More Mentors Needed for Black Community

I can’t quite come to terms with a New York Times story this week by Binyamin Applebaum that establishes that the lot of African Americans has not improved under America’s first black president.

The story in the NY Times’ Upshot Section about how black jobless rates remain high despite an economy on the rebound, informs that the unemployment rate for black workers in America “remains 1.3 percentage points higher than on the eve of the recession in December 2007, while for white workers it is 0.5 points higher.”

To add insult to injury the story says this trend for blacks is a typical pattern in recession and recovery simply because among other reasons “the résumés of black workers, on average, are less competitive. For example, they are less likely to have a college education. And …black men in particular are more likely to have been convicted of a crime.”

One day after reading this story I received a distressing e-mail detailing inner city challenges facing some New York City Schools because of crime.

In the email titled -“ NYC Kids Speak: We Feel Like Prisoners in Our Own Schools,” the New York Civil Liberties Union (NYCLU) details how “New York City kids, especially kids of color and kids with special needs, feel in a school system that has more police in it than almost every major city in the country, including Boston and Detroit.”

The section of that NYCLU e-mail that really resonated well with me read: “If children are our hope for the future, changing school climate must be our priority.” And as history has proven that’s where the hard work really needs to start.

In addition, the Feds need to plough more funds into grassroot initiatives that uplift and enhance self esteem among kids of color. Last year, President Obama played an important role through the White House Initiative on Educational Excellence. I am proud of the role my niece and her husband (both doctorate education experts ) played in that conference held at Morehouse College in Atlanta.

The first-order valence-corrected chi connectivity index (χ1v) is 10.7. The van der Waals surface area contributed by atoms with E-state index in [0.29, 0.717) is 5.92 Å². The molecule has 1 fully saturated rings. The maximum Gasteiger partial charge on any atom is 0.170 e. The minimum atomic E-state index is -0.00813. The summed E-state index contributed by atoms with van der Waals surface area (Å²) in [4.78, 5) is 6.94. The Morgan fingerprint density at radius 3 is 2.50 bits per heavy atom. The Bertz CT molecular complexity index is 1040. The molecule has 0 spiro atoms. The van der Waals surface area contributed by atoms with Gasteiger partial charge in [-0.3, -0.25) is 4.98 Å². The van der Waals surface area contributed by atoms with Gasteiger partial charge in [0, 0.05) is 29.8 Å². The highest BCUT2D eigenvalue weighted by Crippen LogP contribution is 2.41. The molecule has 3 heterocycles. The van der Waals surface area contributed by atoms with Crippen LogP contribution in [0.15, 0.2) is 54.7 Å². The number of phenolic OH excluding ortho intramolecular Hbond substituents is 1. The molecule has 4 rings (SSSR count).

To drastically improve the lot of disillusioned young African American men who are more likely to end up in jail than in college, there also needs to be an aggressive program to seek mentors for them.

I remember the personal sense of accomplishment I felt a few years ago when I organized an all-day campus tour of Sacramento State University for about 15 African American high school students including my son. That day positively changed the trajectory of those kids. Today about ninety percent of those kids have either graduated from the University or are getting ready to graduate from a four year college program.

There is nothing more rewarding than working to boost the morale and confidence of young people, especially African American youth whose self-esteem has been impacted for centuries by a system that would rather incarcerate them than focus on solutions for their needs.

In the more than 20 years I was in America I had several opportunities to do this; including organizing the campus tour of Sacramento State University for African American high school students eligible for college; providing perspectives on the African culture through speaking engagements at churches, schools and cultural celebrations like Kwanzaa, and speaking regularly at the Booker T. Washington Revisited Career Conference at the Solano Community College as well as providing resources during career conferences organized by the Dixon Unified School District.

Young African-American men are endangered species as we have seen in recent shooting incidents. And nothing should be spared by the Obama administration to turn this tide around, as I am sure this was in the subconscious of many African Americans when they voted for him.

 

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Ben Edokpayi

Ben Edokpayi is a strategic communications consultant with more than 25 years experience in the USA and Nigeria. His most recent corporate assignment was as Media Relations Officer with the California State Compensation Insurance Fund.

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